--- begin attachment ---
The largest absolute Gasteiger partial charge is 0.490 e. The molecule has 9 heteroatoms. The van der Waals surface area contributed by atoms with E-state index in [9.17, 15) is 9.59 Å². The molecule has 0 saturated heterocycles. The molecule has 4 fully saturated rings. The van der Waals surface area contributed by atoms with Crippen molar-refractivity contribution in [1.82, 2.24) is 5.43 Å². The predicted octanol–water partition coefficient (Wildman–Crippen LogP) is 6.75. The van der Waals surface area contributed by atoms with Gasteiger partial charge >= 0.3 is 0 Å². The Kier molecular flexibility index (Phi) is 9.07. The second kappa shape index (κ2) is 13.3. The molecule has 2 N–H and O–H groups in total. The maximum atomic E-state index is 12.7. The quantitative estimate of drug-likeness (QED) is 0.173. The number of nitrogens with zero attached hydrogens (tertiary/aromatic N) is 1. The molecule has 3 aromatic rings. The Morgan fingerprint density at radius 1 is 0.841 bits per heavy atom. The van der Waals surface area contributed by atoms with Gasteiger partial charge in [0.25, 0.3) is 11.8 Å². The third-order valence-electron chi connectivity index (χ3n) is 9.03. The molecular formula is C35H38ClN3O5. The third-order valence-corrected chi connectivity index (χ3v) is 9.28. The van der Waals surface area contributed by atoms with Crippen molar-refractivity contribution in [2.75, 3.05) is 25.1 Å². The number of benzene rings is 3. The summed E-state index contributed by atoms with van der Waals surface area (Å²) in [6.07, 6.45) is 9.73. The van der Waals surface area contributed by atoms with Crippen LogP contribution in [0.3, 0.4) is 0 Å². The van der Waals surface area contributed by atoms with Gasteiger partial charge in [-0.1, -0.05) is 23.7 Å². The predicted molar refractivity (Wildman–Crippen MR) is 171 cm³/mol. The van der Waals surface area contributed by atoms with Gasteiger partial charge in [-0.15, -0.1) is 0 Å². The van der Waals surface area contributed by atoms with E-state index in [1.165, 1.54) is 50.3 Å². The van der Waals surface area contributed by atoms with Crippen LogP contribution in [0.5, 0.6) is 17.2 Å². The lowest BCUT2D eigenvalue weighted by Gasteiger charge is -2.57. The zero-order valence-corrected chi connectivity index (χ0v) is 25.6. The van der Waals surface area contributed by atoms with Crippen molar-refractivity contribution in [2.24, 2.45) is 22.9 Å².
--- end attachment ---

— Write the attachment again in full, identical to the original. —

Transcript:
The largest absolute Gasteiger partial charge is 0.490 e. The molecule has 9 heteroatoms. The van der Waals surface area contributed by atoms with E-state index in [9.17, 15) is 9.59 Å². The molecule has 0 saturated heterocycles. The molecule has 4 fully saturated rings. The van der Waals surface area contributed by atoms with Crippen molar-refractivity contribution in [1.82, 2.24) is 5.43 Å². The predicted octanol–water partition coefficient (Wildman–Crippen LogP) is 6.75. The van der Waals surface area contributed by atoms with Gasteiger partial charge >= 0.3 is 0 Å². The Kier molecular flexibility index (Phi) is 9.07. The second kappa shape index (κ2) is 13.3. The molecule has 2 N–H and O–H groups in total. The maximum atomic E-state index is 12.7. The quantitative estimate of drug-likeness (QED) is 0.173. The number of nitrogens with zero attached hydrogens (tertiary/aromatic N) is 1. The molecule has 3 aromatic rings. The Morgan fingerprint density at radius 1 is 0.841 bits per heavy atom. The van der Waals surface area contributed by atoms with Gasteiger partial charge in [0.25, 0.3) is 11.8 Å². The third-order valence-electron chi connectivity index (χ3n) is 9.03. The molecular formula is C35H38ClN3O5. The third-order valence-corrected chi connectivity index (χ3v) is 9.28. The van der Waals surface area contributed by atoms with Crippen molar-refractivity contribution in [2.75, 3.05) is 25.1 Å². The number of benzene rings is 3. The summed E-state index contributed by atoms with van der Waals surface area (Å²) in [6.07, 6.45) is 9.73. The van der Waals surface area contributed by atoms with Crippen LogP contribution in [0.3, 0.4) is 0 Å². The van der Waals surface area contributed by atoms with Gasteiger partial charge in [-0.1, -0.05) is 23.7 Å². The predicted molar refractivity (Wildman–Crippen MR) is 171 cm³/mol. The van der Waals surface area contributed by atoms with Gasteiger partial charge in [-0.15, -0.1) is 0 Å². The van der Waals surface area contributed by atoms with E-state index in [1.165, 1.54) is 50.3 Å². The van der Waals surface area contributed by atoms with Crippen LogP contribution in [0.5, 0.6) is 17.2 Å². The lowest BCUT2D eigenvalue weighted by Gasteiger charge is -2.57. The zero-order valence-corrected chi connectivity index (χ0v) is 25.6. The van der Waals surface area contributed by atoms with Crippen molar-refractivity contribution in [2.24, 2.45) is 22.9 Å².